Courtesy of iii.org
In this article, we discuss how personal insurance policies address communicable diseases and epidemics. In a later article, we’ll look at how commercial insurance policies address these issues.
Coronavirus is all over the news. Measles are back with a vengeance. It’s gotten so bad in one New York county that the local government tried to ban unvaccinated children from public spaces.
Little known fact to people outside the insurance world: many personal insurance policies address communicable diseases and epidemics. Let’s walk through some of them.
Homeowners liability insurance: probably not covered
If you crack open your handy HO-3 standard homeowners policy and flip to Section II – Liability Coverages, you’ll notice that the transmission of a communicable diseases that causes any bodily injury or property damage is not covered by the policy. What this basically means is that if you (the insured) cause someone to get hurt (i.e. sick) via a communicable disease, whether you knew you were sick or not, then the policy won’t cover you for any liability if you get sued.
So if someone without a measles vaccination throws a party and ends up getting several guests sick, that person’s homeowners policy probably won’t cover any liability arising out of their actions. Doubly so if the person did this purposely: intentional acts are excluded from pretty much every insurance policy on earth.
Personal liability umbrella: probably not covered, but it depends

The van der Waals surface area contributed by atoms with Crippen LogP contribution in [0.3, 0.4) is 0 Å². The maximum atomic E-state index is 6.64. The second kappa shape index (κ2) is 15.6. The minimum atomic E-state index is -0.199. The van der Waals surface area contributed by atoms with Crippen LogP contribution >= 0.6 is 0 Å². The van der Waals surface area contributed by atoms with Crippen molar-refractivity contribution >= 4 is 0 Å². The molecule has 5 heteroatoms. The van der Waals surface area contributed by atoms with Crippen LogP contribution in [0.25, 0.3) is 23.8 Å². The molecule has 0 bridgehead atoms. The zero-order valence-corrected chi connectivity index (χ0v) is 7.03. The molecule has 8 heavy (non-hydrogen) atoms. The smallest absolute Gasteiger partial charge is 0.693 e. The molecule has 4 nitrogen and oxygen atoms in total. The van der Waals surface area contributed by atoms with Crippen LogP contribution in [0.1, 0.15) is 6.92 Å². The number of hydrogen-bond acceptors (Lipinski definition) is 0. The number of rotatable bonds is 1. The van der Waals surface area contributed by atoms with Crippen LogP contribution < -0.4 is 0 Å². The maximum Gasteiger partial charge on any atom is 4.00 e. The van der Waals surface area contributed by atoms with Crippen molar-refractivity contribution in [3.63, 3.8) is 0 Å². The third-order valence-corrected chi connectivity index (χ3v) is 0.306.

A personal liability umbrella policy is basically an extra layer of liability insurance. It will cover some types of liability your homeowners insurance excludes – and will also cover higher payments, sometimes up to $1 million (homeowners is often limited to $300,000).
Personal umbrella policies will also often exclude liability arising out of the transmission of a communicable disease. But not always, since what constitutes a communicable disease often depends on the specific policy. Some policies only exclude sexually transmitted diseases; others will exclude any communicable disease.
Travel insurance: could be covered, depending on the situation
Travel insurance policies can vary dramatically, depending on the insured’s needs. Two of the more common coverages are for trip cancellation and emergency medical treatment.
Will travel insurance cover you if a trip gets cancelled due to an epidemic or pandemic? Again, depends on the policy, but probably not. Many travel policies will exclude losses caused by disease outbreaks.
What if you get sick and need to cancel your trip? Unfortunately, you’re probably not covered if you got sick because of an epidemic. But for other diseases, you could be covered, depending on the insurer and a whole laundry list of conditions. For example, a sickness that would be covered often requires that the sick person be so ill that they can’t travel (a mild cough won’t pay out); the sick person is also often required to have a medical professional confirm that they were, in fact, too sick to travel.
If you have emergency medical treatment coverage, then you’ll be covered for any covered medical care, including illness. However, these kinds of policies can get very complicated; it’s important to talk to your agent to make sure you are getting the coverage that you need.